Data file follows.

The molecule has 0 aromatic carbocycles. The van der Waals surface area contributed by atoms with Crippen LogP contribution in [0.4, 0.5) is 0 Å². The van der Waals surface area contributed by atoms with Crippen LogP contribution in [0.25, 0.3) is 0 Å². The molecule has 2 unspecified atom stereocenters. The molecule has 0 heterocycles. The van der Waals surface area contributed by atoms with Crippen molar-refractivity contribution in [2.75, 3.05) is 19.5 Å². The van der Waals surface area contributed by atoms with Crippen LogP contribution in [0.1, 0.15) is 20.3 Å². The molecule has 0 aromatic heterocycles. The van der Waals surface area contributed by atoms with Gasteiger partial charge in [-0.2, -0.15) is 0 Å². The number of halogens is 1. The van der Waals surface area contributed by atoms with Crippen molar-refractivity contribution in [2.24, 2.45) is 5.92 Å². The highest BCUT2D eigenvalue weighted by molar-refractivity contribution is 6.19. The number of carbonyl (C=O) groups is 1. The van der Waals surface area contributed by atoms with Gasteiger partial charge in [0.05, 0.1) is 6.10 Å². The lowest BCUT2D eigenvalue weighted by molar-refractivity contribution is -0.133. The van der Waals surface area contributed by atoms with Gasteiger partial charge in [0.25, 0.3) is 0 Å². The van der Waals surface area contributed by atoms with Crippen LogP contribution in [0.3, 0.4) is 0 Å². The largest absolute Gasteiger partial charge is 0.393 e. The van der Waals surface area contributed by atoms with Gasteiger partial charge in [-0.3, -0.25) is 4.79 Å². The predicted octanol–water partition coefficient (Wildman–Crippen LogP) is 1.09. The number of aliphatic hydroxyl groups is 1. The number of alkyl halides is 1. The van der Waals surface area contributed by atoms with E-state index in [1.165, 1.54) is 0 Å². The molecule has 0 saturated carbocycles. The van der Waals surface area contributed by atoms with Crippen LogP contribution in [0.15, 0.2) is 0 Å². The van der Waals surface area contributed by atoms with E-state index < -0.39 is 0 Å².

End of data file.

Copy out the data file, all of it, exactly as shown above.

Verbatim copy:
The molecule has 0 aromatic carbocycles. The van der Waals surface area contributed by atoms with Crippen LogP contribution in [0.4, 0.5) is 0 Å². The van der Waals surface area contributed by atoms with Crippen LogP contribution in [0.25, 0.3) is 0 Å². The molecule has 2 unspecified atom stereocenters. The molecule has 0 heterocycles. The van der Waals surface area contributed by atoms with Crippen molar-refractivity contribution in [2.75, 3.05) is 19.5 Å². The van der Waals surface area contributed by atoms with Crippen LogP contribution in [0.1, 0.15) is 20.3 Å². The molecule has 0 aromatic heterocycles. The van der Waals surface area contributed by atoms with Gasteiger partial charge in [-0.2, -0.15) is 0 Å². The number of halogens is 1. The van der Waals surface area contributed by atoms with Crippen molar-refractivity contribution in [2.24, 2.45) is 5.92 Å². The highest BCUT2D eigenvalue weighted by molar-refractivity contribution is 6.19. The number of carbonyl (C=O) groups is 1. The van der Waals surface area contributed by atoms with Gasteiger partial charge in [0.05, 0.1) is 6.10 Å². The lowest BCUT2D eigenvalue weighted by molar-refractivity contribution is -0.133. The van der Waals surface area contributed by atoms with Gasteiger partial charge in [0.25, 0.3) is 0 Å². The van der Waals surface area contributed by atoms with Crippen LogP contribution in [0.3, 0.4) is 0 Å². The largest absolute Gasteiger partial charge is 0.393 e. The van der Waals surface area contributed by atoms with Gasteiger partial charge in [-0.3, -0.25) is 4.79 Å². The predicted octanol–water partition coefficient (Wildman–Crippen LogP) is 1.09. The number of aliphatic hydroxyl groups is 1. The number of alkyl halides is 1. The van der Waals surface area contributed by atoms with E-state index in [1.165, 1.54) is 0 Å². The molecule has 0 saturated carbocycles. The van der Waals surface area contributed by atoms with Crippen LogP contribution in [0.15, 0.2) is 0 Å². The van der Waals surface area contributed by atoms with E-state index < -0.39 is 0 Å².